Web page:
Dictionary.com’s Word Of The Year Is “Privacy”

Privacy is the word of the year. What are our digital privacy rights?

“Privacy” is Dictionary.com‘s 2013 Word of the Year, and the pick comes as a slight internet surprise. Generally, online dictionaries will ping rising slang as their lexemes of the year. Oxford Dictionary picked “selife.” Collins Dictionary: “geek.”

But the most used dictionary site on the web has good reason for their selection and defend (argue) it well (congenially).

“In January, the TSA scrapped airport body scanners that produce near-naked images of travelers; In June, Edward Snowden revealed the widespread global-spying program, Project PRISM; In October, Google announced new privacy policy plans that allow the company to incorporate user data into advertisements. The discussion of privacy— what it is and what it isn’t— embodies the preeminent concerns of 2013” says the site.

The etymology of “privacy” dates to back before the origin of English in 1066. Privatus and publicus were terms used in Ancient Rome to delineate objects belonging to the state from objects belonging to individual citizens. “Geek,” by the way, means the guy in the sideshow who bites the heads off chickens.

“Private” is the past participle of privare, to “separate, deprive,” pull out of public access. Privus: “one’s own,” from the Old Latin pri: “before.”

Most of the privacy issues of 2013 surround public access to our information: digital privacy. The concept, and its extent, is something we’re still struggling to get a handle on— “early December saw the release of an open letter, signed by more than 500 world-renowned writers, urging the United Nations to create an international bill of digital rights.”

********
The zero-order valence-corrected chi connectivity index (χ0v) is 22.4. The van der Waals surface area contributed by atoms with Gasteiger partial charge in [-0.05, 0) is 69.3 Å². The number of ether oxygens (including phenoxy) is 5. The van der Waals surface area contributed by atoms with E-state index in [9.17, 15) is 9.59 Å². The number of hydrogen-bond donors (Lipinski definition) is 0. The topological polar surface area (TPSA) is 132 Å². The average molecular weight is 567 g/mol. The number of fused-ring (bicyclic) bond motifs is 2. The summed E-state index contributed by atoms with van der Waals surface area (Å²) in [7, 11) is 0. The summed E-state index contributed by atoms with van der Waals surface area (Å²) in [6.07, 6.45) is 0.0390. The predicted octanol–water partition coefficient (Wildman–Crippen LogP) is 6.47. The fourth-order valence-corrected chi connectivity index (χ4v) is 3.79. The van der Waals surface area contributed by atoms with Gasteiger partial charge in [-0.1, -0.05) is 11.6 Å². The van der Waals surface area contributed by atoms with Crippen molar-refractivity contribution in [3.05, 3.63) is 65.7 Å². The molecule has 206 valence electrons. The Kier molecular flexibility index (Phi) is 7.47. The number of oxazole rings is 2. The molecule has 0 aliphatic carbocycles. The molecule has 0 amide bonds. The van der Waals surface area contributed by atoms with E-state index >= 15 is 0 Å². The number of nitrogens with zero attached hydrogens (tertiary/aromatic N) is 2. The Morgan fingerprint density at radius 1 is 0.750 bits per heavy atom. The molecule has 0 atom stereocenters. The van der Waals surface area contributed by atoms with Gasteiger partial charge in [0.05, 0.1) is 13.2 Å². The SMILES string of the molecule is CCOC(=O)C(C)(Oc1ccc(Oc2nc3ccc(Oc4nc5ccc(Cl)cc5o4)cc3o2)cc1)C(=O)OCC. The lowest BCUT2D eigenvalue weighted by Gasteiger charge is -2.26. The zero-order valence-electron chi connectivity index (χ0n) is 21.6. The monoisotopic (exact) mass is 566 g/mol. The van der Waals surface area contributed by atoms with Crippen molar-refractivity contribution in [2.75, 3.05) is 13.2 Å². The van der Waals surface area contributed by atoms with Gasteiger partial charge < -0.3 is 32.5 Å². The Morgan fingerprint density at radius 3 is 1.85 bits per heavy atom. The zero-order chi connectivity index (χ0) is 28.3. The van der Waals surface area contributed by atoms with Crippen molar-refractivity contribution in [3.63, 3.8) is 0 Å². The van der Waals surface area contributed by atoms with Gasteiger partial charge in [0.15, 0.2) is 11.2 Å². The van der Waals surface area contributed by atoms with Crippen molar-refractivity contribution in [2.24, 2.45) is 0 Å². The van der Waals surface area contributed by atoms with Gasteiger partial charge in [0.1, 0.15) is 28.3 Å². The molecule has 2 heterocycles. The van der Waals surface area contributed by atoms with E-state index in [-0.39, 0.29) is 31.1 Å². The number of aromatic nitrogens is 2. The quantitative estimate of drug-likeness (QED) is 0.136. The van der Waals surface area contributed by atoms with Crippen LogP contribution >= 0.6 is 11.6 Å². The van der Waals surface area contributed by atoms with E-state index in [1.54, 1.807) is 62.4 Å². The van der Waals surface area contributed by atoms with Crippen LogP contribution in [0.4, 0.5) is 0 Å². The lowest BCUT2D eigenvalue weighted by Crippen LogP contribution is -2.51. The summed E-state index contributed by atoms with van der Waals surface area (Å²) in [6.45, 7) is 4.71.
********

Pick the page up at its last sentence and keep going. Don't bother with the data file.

And still, “private” comes down in opposition to “public,” but the question of which is which is much harder to answer than it was in the property courts of Ancient Rome. “The paradox [is] of an American culture obsessed, at once, with being seen and with being hidden, a world in which the only thing more cherished than privacy is publicity,” notes the site, quoting Jill Lepore in The New Yorker.

What’s public, and who’s a private citizen? Are we, or is our information, a member of the community? For all its etymology and definitions, privacy is still a word we have trouble fully understanding. Dictionary.com sparks the questions above with its word selection, and makes us think about how its meaning is changing with the times. Maybe that’s the reason they picked “privacy” in the first place.

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